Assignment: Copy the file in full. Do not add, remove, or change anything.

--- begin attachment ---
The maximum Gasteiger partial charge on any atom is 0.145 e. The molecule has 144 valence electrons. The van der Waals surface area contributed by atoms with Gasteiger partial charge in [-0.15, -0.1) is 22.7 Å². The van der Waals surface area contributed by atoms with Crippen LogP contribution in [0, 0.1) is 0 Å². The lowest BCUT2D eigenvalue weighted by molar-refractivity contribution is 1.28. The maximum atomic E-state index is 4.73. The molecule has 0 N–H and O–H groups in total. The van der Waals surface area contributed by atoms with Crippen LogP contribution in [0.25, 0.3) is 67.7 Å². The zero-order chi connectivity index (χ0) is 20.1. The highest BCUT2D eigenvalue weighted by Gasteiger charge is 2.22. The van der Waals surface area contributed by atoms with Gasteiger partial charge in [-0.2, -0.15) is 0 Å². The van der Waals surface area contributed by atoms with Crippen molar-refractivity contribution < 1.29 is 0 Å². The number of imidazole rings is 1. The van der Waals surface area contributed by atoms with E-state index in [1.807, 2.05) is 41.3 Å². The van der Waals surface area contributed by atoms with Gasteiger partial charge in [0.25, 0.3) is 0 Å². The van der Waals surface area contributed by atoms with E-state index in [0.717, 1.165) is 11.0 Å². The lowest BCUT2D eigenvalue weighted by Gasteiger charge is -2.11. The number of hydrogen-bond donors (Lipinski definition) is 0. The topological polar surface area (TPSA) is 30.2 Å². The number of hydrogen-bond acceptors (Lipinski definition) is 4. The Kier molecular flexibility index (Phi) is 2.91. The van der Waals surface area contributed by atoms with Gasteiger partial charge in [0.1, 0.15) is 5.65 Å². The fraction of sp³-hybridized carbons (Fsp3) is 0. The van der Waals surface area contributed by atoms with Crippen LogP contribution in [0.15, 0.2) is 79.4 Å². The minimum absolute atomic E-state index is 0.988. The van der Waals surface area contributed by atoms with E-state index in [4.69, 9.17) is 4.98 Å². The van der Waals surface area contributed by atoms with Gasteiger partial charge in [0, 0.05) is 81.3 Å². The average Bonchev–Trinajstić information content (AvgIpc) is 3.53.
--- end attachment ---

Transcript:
The maximum Gasteiger partial charge on any atom is 0.145 e. The molecule has 144 valence electrons. The van der Waals surface area contributed by atoms with Gasteiger partial charge in [-0.15, -0.1) is 22.7 Å². The van der Waals surface area contributed by atoms with Crippen LogP contribution in [0, 0.1) is 0 Å². The lowest BCUT2D eigenvalue weighted by molar-refractivity contribution is 1.28. The maximum atomic E-state index is 4.73. The molecule has 0 N–H and O–H groups in total. The van der Waals surface area contributed by atoms with Crippen LogP contribution in [0.25, 0.3) is 67.7 Å². The zero-order chi connectivity index (χ0) is 20.1. The highest BCUT2D eigenvalue weighted by Gasteiger charge is 2.22. The van der Waals surface area contributed by atoms with Gasteiger partial charge in [-0.2, -0.15) is 0 Å². The van der Waals surface area contributed by atoms with Crippen molar-refractivity contribution < 1.29 is 0 Å². The number of imidazole rings is 1. The van der Waals surface area contributed by atoms with E-state index in [1.807, 2.05) is 41.3 Å². The van der Waals surface area contributed by atoms with Gasteiger partial charge in [0.25, 0.3) is 0 Å². The van der Waals surface area contributed by atoms with E-state index in [0.717, 1.165) is 11.0 Å². The lowest BCUT2D eigenvalue weighted by Gasteiger charge is -2.11. The number of hydrogen-bond donors (Lipinski definition) is 0. The topological polar surface area (TPSA) is 30.2 Å². The number of hydrogen-bond acceptors (Lipinski definition) is 4. The Kier molecular flexibility index (Phi) is 2.91. The van der Waals surface area contributed by atoms with Gasteiger partial charge in [0.1, 0.15) is 5.65 Å². The fraction of sp³-hybridized carbons (Fsp3) is 0. The van der Waals surface area contributed by atoms with Crippen LogP contribution in [0.15, 0.2) is 79.4 Å². The minimum absolute atomic E-state index is 0.988. The van der Waals surface area contributed by atoms with E-state index in [4.69, 9.17) is 4.98 Å². The van der Waals surface area contributed by atoms with Gasteiger partial charge in [0, 0.05) is 81.3 Å². The average Bonchev–Trinajstić information content (AvgIpc) is 3.53.